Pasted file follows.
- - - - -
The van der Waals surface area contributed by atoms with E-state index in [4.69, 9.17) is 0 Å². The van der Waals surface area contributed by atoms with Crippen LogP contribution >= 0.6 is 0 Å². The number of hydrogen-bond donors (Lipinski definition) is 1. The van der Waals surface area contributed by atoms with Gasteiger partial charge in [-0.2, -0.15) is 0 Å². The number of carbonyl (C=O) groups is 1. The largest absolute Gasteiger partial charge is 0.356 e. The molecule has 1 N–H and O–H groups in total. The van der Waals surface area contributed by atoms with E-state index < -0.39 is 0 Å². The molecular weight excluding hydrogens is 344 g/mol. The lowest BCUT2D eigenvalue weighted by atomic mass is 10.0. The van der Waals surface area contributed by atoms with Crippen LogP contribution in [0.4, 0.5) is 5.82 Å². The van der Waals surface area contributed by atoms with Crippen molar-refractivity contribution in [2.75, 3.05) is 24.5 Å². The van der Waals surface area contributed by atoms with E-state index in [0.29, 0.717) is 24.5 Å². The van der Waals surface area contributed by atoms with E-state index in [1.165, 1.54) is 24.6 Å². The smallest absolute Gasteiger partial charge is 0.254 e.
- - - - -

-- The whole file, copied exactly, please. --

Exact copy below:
The van der Waals surface area contributed by atoms with E-state index in [4.69, 9.17) is 0 Å². The van der Waals surface area contributed by atoms with Crippen LogP contribution >= 0.6 is 0 Å². The number of hydrogen-bond donors (Lipinski definition) is 1. The van der Waals surface area contributed by atoms with Gasteiger partial charge in [-0.2, -0.15) is 0 Å². The number of carbonyl (C=O) groups is 1. The largest absolute Gasteiger partial charge is 0.356 e. The molecule has 1 N–H and O–H groups in total. The van der Waals surface area contributed by atoms with E-state index < -0.39 is 0 Å². The molecular weight excluding hydrogens is 344 g/mol. The lowest BCUT2D eigenvalue weighted by atomic mass is 10.0. The van der Waals surface area contributed by atoms with Crippen LogP contribution in [0.4, 0.5) is 5.82 Å². The van der Waals surface area contributed by atoms with Crippen molar-refractivity contribution in [2.75, 3.05) is 24.5 Å². The van der Waals surface area contributed by atoms with E-state index in [0.29, 0.717) is 24.5 Å². The van der Waals surface area contributed by atoms with E-state index in [1.165, 1.54) is 24.6 Å². The smallest absolute Gasteiger partial charge is 0.254 e.